What India Can Do for Malala
Kailash Satyarthi, the co-winner of the Nobel Peace Prize, is 60. For three decades, he has been a crusader against child labor in India. His co-winner is Malala Yousafzai, the Pakistani schoolgirl who in 2012 was shot by the Taliban when she was 14.
I raise this because in India, 14 is the minimum age for children to be employed in defined “hazardous” occupations, including work in factories and in people’s homes. The constitutional guarantee on compulsory and free education follows a similar logic – all children up to 14 are entitled to an education, which means they have to stay in school through eighth grade. After that, all bets are off.
It's well-documented that India has a serious child labor problem. But it also has a serious “legal” child labor problem. Children between ages 14 and 18 are in limbo, too young to be considered adults but old enough to be out of school and in low-paying, low-productivity jobs. The laws create a perverse incentive: the age when the state stops mandating education is also the age when children can find work. Unsurprisingly, 40 percent of India’s children drop out of school by eighth grade.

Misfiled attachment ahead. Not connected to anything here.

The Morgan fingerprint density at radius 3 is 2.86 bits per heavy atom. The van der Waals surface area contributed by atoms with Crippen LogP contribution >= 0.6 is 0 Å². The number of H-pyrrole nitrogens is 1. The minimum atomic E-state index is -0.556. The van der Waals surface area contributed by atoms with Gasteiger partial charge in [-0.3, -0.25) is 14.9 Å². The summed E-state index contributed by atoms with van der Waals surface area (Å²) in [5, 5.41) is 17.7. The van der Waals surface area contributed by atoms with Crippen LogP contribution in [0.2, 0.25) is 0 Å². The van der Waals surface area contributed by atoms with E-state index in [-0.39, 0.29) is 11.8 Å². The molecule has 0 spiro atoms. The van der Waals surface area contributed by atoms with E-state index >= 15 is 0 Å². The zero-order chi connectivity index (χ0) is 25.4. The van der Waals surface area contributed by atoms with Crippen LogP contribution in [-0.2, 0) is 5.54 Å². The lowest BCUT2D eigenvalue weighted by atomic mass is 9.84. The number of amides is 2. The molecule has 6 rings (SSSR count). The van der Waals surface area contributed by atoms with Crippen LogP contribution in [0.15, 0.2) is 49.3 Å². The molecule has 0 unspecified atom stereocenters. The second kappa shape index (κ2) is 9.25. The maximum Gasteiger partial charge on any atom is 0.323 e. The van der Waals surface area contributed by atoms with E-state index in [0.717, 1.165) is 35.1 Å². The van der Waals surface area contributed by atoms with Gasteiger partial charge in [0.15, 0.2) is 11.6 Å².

India’s Prime Minister Narendra Modi often talks about the country’s demographic dividend. He has a point. India is one of the youngest nations in the world -- 66 percent of its people are below 35. However, if almost half of India’s children continue to drop out of school at 14, the dividend is more likely to be a demographic disaster.
Satyarthi is the first Indian-born winner of the Nobel Peace Prize. What better way to honor him than for the country to change its laws on child labor and the right to a free education. I imagine 17-year-old Malala, who put her life on the line to keep girls in school, would think age 18 is a good place to start.
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Dhiraj Nayyar at email@example.com